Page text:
One passage from Little Brother that particularly caught my attention was the part from chapter 8 in which Marcus discusses the paradox of the false positive.  It begins with Marcus explaining his plan to fight back against the Department of Homeland Security’s ramped-up surveillance and “safety protocols” that he believes to be violating the personal privacy of the citizens of San Francisco.  He talks about a critical flaw in the DHS terrorist detection system, which is that the accuracy of the terrorism tests isn’t nearly good enough to effectively identify actual terrorists without incorrectly accusing hundreds or even thousands of innocent people in the process.  Due to the extreme rarity of true terrorists, the tests meant to increase safety end up generating far too many false positives that result in people feeling even less safe.  As Marcus says, it’s like trying to point out an individual atom with the tip of a pencil.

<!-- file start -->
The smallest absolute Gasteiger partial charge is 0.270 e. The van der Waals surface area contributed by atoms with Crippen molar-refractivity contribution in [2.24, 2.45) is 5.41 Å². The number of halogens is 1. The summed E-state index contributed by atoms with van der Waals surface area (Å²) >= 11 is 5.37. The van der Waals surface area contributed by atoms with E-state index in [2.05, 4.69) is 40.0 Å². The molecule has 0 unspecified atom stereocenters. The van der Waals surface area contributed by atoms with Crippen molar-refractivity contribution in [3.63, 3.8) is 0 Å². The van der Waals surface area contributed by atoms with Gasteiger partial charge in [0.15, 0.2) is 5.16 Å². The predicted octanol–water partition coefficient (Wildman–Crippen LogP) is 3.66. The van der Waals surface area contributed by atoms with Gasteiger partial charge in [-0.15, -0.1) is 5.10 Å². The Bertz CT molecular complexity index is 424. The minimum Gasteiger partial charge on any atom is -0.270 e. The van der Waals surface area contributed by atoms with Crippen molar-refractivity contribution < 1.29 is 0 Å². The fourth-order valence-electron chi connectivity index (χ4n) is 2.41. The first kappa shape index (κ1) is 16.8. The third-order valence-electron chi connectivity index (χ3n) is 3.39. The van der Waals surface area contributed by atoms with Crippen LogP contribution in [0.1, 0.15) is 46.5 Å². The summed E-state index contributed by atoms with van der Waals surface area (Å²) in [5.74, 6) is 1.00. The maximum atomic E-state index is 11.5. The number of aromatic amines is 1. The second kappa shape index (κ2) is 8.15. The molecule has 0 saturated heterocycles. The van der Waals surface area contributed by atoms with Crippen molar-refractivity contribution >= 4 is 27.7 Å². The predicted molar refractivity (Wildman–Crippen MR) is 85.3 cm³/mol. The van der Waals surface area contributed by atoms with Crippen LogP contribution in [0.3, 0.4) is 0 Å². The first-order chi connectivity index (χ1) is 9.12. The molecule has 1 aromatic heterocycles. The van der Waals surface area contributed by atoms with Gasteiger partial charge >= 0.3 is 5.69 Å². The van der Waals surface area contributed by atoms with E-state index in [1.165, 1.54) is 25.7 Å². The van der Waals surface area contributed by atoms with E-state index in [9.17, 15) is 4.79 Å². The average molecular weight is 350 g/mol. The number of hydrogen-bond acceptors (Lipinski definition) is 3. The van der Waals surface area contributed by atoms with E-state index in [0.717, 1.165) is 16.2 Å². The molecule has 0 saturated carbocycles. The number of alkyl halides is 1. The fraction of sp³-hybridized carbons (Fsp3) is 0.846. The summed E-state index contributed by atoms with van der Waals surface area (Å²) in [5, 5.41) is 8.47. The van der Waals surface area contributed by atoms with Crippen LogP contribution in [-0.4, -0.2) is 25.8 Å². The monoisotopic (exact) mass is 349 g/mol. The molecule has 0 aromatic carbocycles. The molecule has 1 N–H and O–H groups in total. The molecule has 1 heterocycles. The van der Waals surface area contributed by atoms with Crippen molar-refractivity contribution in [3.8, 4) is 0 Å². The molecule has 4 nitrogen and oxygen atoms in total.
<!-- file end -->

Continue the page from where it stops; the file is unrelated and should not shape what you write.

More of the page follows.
This passage made me reconsider just how efficient automatic detection algorithms really are.  It’s logical to believe that a 99% accurate test is reliable, but when there is a very small amount of what you’re looking for in a very large population, a 1% error can cause major problems.  Thinking back to the article that discussed universities’ use of data-mining to identify possible school shooters or other at-risk individuals, it’s clear that the paradox of the false positive could cause similar issues in real-world situations.  The number of would-be school shooters is so small compared to the total student population that it would be extremely difficult for any tests to accurately identify them.  Overall, Little Brother‘s discussion of the paradox of the false positive demonstrates the importance of having reliable identification tests with sufficient accuracy to take on the rarity of what they are meant to find.  Otherwise, you might just end up working against yourself.